For Kumar, this was not a new experience as the CBI had earlier detained him on the same charges of corruption. The only evidence the investigators came up with were bottles of liquor found at Kumar’s residence.
Clearly, so biased was the investigation that a special CBI court recommended contempt proceeding against the CBI officials in this case. CBI has alleged that Kumar is the kingpin of a Rs 50-crore computer purchase scam under the administration of Congress Chief Minister, Sheila Dixit.
Given the trend that the CBI has been a weapon in the hands of the party that controls the Union government, it is effectively reduced to a tool for targeting political opponents. Suffice to say, this case of apprehending serving IAS officer Rajendra Kumar is being looked at with suspicion.
In an analysis by news website Scroll.in, the allegations of political vindictiveness gain weight considering how the Modi government has been using its powers over the Delhi government personnel to push its political agenda. In 2013, the Supreme Court went on to call the CBI a “caged parrot”.
Apart from this incidence of Rajendra Kumar's arrest, there have been many other that reflect the dominance of the Centre over Delhi state administration. Several Delhi government officials have been transferred without consulting the state government.
Many bills been passed by the Delhi Legislative Assembly have been rejected by the Union Home Ministry. When Delhi Chief Minister Arvind Kejriwal asks, “Is the Centre Delhi’s headmaster?”, it is justifiably a matter that demands timely attention and deliberation.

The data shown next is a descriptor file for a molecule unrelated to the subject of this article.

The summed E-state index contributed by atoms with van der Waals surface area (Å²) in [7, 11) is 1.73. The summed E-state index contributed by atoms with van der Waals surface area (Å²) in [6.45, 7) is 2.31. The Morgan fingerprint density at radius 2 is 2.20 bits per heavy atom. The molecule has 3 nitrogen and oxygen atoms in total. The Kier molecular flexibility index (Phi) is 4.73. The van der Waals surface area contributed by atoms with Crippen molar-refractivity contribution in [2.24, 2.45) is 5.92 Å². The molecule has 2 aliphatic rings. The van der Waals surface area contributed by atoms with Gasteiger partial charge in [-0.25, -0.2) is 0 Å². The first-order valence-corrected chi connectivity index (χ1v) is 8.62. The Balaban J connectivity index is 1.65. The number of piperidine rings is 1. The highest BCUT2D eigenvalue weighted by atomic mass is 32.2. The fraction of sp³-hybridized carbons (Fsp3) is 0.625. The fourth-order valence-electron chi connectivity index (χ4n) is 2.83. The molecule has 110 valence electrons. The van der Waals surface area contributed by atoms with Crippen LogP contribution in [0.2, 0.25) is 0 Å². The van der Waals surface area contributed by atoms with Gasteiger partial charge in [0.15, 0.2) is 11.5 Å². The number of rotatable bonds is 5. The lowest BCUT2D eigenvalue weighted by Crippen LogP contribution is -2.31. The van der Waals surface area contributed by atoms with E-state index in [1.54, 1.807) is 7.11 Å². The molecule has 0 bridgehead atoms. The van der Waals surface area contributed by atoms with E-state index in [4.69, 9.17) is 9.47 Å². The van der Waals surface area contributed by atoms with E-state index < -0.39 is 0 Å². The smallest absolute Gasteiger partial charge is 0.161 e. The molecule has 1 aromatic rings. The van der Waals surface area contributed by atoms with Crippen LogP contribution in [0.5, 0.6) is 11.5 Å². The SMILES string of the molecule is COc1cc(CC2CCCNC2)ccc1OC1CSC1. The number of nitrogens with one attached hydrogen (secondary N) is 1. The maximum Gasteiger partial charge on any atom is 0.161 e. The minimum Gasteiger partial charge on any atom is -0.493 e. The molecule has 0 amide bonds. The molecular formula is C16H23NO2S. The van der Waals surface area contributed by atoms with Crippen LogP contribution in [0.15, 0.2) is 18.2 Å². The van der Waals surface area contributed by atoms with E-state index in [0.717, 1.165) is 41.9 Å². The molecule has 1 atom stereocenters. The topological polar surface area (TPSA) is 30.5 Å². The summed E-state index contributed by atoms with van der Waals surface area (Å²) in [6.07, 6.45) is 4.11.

Using financial and legal power to overpower opponents in the states is no rarity in Indian politics. In fact, the Union government is known for deploying such tactics now and then. The Congress has a long and proud tradition – starting from Jawaharlal Nehru himself – of blithely dismissing state governments who were political opponents of the Grand Old Party.
In a deviation from this tradition, Narendra Modi promised a change. Holding out the hope of “cooperative federalism”, as he called it, is a system whereby the Union government and states would work together. Clearly, this has not followed through.
Although the Constitution of India has nowhere used the term “federal”, it has provided for a structure of governance which is essentially federal in nature. The Constitution provides for separate governments at the Union and the States with separate legislative, executive, and judicial wings of governance.
Constitution also clearly demarcates the jurisdictions, powers, and functions of the Union and the State Governments. In addition to that, the Constitution has spelt out in detail the legislative, administrative and financial relations between the Union and the States.
Within this basic framework of federalism, the Constitution gives overriding powers to the Central government. States must exercise their executive power in compliance with the laws made by the Central government and must not impede on the executive power of the Union within the States. Governors are appointed by the Central government to oversee the States. The Centre can even take over the executive functions of the States on issues of national security or breakdown of Constitutional machinery of the State.
The federal model is to ensure that governance is distributed spatially and a strong Central government is supposed to keep the federation together. But this theory is clearly far away from the practice that is rampant. The essence of cooperative federalism is that strength of the Centre must empower the states. But coordination and cooperation between the Centre and the States – particularly in the wake of cooperative federalism remains a challenge.